The Energy industry most enthusiastic
The energy industry is most enthusiastic about the role of CCS, including a low perception of the risks and generally not sharing the concerns regarding the adverse impacts of CCS upon investment in renewable energies.
Researchers and governments tended to be somewhat closer to the views of the energy industry, whilst parliamentarians tended to be closer to the views of the environmental organizations.
Norway, the Netherlands and UK lead the way
Strongest support for CCS was identified in Norway, Netherlands and UK. Not far behind in support for CCS are Belgium, Germany, France, Italy and Spain. CCS is most frequently regarded by European nations as probably necessary, but with some potential risks and uncertainties that need to be addressed before it can be more fully endorsed. The least enthusiastic countries are Sweden, Finland and Eastern European countries. Nevertheless, on balance, these countries are still more in favor of CCS than against its use.
Stronger financial incentives to support the implementation of CCS within Europe were strongly supported by all energy sector decision-makers in all countries surveyed (with the exception of some environmental organizations). There is strong support across-the-board for more research, development and demonstration of CCS technologies and the underlying science.
More effort at communicating and evaluating the role of CCS in Eastern Europe and in some Scandinavian countries is necessary and existing EU projects are tackling this gap. Many European nations are struggling to meet their Kyoto greenhouse gas emission targets for 2008-2012. Through inclusion of CCS in the EU Emissions Trading Scheme, it might be possible for countries with the most suitable conditions for CCS to trade the CO2 reductions with other EU countries.
On 9th March 2007 the Prime Ministers of the EU nations committed the EU to a unilateral 20% reduction in CO2 emissions by 2020, and to a 30% reduction by that date if other industrialized countries make similar commitments.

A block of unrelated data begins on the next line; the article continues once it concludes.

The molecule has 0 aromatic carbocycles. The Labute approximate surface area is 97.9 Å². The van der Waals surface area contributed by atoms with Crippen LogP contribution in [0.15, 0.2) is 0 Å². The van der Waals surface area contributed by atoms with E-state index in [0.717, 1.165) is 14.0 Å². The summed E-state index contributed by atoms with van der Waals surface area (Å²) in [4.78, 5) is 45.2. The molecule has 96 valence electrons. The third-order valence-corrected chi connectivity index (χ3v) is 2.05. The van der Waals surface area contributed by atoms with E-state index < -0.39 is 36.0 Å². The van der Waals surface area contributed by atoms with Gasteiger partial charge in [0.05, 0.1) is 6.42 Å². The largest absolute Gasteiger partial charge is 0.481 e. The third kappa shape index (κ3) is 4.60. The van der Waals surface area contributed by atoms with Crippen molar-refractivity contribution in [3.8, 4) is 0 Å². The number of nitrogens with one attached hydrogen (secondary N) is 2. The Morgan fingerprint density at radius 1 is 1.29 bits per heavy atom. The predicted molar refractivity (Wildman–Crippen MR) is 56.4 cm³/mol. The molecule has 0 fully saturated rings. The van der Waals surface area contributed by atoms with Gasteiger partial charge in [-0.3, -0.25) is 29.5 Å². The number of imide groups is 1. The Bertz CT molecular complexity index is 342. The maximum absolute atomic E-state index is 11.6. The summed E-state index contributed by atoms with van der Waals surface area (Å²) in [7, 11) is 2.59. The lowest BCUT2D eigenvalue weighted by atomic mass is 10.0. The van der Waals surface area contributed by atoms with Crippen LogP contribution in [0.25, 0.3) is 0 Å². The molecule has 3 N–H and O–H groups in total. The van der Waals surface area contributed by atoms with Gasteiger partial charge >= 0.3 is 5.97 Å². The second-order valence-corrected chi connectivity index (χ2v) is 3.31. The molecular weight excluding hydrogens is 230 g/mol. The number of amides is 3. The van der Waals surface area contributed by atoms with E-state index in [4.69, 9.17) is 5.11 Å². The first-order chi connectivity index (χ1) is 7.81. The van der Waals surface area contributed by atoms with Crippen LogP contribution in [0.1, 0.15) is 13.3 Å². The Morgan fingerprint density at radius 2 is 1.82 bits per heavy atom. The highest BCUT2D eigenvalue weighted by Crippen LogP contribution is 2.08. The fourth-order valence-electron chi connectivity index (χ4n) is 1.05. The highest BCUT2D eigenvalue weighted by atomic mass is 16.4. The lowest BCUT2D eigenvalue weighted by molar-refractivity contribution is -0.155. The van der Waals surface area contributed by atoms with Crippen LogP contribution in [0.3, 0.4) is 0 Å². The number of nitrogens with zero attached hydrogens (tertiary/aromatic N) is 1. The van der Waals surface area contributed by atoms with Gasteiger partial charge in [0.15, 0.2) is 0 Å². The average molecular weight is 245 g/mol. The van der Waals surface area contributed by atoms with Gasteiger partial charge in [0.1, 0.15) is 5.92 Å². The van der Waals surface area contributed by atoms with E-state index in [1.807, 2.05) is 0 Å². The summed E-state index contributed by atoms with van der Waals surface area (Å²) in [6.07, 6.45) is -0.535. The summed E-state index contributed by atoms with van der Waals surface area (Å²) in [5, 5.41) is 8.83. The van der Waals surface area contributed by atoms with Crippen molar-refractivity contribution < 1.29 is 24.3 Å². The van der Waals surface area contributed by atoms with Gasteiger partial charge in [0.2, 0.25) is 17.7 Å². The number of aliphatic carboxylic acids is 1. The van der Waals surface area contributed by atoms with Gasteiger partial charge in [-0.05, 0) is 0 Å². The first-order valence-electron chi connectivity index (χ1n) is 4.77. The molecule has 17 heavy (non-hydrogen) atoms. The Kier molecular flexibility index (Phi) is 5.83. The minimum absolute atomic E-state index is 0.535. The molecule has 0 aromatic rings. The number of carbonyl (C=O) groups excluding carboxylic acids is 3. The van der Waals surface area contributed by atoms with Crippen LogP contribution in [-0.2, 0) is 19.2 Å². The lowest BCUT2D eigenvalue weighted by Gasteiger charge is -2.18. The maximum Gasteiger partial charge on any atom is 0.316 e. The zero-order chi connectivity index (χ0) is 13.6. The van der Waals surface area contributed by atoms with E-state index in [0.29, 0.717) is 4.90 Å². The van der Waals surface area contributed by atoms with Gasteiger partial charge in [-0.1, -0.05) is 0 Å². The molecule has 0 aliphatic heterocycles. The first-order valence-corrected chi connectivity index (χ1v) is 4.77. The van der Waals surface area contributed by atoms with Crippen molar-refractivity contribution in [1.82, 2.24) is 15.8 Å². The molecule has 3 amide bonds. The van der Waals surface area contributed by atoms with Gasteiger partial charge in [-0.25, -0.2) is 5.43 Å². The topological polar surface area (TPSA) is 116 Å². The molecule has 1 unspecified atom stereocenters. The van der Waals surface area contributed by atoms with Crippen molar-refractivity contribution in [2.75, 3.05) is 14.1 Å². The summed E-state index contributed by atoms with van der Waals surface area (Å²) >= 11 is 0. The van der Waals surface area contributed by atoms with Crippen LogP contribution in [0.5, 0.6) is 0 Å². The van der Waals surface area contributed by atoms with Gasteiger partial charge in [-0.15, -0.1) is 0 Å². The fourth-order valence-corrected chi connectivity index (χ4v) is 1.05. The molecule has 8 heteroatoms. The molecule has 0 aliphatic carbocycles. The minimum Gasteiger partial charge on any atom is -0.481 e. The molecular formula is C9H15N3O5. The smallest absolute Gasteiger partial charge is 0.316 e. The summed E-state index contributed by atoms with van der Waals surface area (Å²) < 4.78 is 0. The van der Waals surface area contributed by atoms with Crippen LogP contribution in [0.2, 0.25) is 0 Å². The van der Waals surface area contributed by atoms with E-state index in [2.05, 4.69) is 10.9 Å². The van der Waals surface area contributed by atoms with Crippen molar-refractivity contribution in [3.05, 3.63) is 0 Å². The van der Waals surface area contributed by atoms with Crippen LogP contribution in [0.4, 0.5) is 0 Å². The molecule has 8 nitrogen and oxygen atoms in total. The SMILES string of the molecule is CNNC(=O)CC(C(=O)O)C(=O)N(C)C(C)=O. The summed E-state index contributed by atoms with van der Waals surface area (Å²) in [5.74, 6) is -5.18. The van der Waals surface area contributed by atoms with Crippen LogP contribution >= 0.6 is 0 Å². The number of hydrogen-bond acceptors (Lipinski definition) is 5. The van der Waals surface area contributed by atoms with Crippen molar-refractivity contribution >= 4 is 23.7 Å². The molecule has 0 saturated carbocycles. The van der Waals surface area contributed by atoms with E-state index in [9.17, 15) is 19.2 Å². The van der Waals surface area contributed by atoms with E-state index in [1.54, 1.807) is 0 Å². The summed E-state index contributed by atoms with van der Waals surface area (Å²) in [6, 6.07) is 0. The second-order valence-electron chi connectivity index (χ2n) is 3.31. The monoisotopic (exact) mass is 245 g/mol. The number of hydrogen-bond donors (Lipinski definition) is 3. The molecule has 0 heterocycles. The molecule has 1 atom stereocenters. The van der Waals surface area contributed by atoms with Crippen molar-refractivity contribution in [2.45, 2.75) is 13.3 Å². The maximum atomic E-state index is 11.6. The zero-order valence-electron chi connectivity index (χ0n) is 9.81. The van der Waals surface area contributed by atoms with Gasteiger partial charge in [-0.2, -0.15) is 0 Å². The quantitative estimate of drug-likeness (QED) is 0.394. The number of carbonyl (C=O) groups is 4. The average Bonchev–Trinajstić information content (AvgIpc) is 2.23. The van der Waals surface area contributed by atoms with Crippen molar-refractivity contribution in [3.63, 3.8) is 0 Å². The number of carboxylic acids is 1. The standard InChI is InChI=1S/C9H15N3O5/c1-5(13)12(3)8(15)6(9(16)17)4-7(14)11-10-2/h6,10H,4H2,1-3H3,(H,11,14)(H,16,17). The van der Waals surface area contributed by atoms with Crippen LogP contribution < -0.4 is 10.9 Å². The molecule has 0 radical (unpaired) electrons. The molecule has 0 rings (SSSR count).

Many European countries are currently failing to meet their legally binding greenhouse gas emission reduction targets. The following percentage reductions in emissions (relative to 1990 levels) are required by 2008-2012: Austria & Denmark (-19%), Finland (-14%), Ireland (-10%), Portugal (-13%), Italy (-18.5%) and Spain (-33%). Whilst CCS cannot contribute much to meeting the Kyoto target, it can assist in meeting the even more challenging long-term targets that are necessary in the EU.
CO2 capture and storage (CCS) involves the physical or chemical removal of CO2 from the emissions arising from power plants or chemical works. Between 80 and 90% of the CO2 can be removed. The CO2 is then compressed and conveyed as a liquid to be stored deep underground (> 800m down) in a suitable reservoir. The most frequently used reservoirs are depleted oil and gas reservoirs and 'deep saline aquifers' – rock formations which can store large volumes of CO2 under pressure.
CCS has been taking place since 1996 in the Norwegian sector of the North Sea at the Sleipner field. Over 8 million tonnes of CO2 have been stored in a saline aquifer deep below the sea bed.
On 27th February 2007 the first onshore CO2 storage demonstration project in Europe began at the village of Ketzin near to Potsdam, Germany. The drilling of the borehole for injection of the CO2 into a rock formation that had been used previously for storing natural gas was initiated.
CCS is not currently a cheap option for reducing CO2 emissions. It is anticipated to increase the cost of electricity by between 1.5 and 4 euro cents per kWh (1 – 2.5 p/kWh), representing an increase in the whole sale price of electricity of 20 to 90%. Nevertheless, the costs of reducing CO2 emissions through use of CCS are comparable with the costs of other key contending technologies including off-shore wind, bio-energy and new nuclear build.